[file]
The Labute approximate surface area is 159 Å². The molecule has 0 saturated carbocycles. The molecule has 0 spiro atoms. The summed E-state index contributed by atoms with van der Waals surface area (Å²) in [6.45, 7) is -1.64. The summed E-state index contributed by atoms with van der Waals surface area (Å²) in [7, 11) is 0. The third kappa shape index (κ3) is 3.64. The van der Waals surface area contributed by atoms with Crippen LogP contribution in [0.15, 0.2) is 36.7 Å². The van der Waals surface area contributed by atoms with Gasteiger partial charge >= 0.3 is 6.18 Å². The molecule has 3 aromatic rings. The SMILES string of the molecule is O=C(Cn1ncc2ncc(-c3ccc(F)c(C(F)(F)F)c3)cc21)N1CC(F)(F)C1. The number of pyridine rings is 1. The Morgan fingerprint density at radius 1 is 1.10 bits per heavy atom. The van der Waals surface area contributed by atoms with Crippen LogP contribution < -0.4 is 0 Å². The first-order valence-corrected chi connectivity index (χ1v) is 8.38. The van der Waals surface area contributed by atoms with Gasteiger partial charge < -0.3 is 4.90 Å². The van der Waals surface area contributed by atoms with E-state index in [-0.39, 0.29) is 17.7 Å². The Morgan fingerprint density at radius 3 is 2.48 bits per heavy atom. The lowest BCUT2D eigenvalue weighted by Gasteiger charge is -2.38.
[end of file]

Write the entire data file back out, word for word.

The Labute approximate surface area is 159 Å². The molecule has 0 saturated carbocycles. The molecule has 0 spiro atoms. The summed E-state index contributed by atoms with van der Waals surface area (Å²) in [6.45, 7) is -1.64. The summed E-state index contributed by atoms with van der Waals surface area (Å²) in [7, 11) is 0. The third kappa shape index (κ3) is 3.64. The van der Waals surface area contributed by atoms with Crippen LogP contribution in [0.15, 0.2) is 36.7 Å². The van der Waals surface area contributed by atoms with Gasteiger partial charge >= 0.3 is 6.18 Å². The molecule has 3 aromatic rings. The SMILES string of the molecule is O=C(Cn1ncc2ncc(-c3ccc(F)c(C(F)(F)F)c3)cc21)N1CC(F)(F)C1. The number of pyridine rings is 1. The Morgan fingerprint density at radius 1 is 1.10 bits per heavy atom. The van der Waals surface area contributed by atoms with Crippen LogP contribution < -0.4 is 0 Å². The first-order valence-corrected chi connectivity index (χ1v) is 8.38. The van der Waals surface area contributed by atoms with Gasteiger partial charge < -0.3 is 4.90 Å². The van der Waals surface area contributed by atoms with E-state index in [-0.39, 0.29) is 17.7 Å². The Morgan fingerprint density at radius 3 is 2.48 bits per heavy atom. The lowest BCUT2D eigenvalue weighted by Gasteiger charge is -2.38.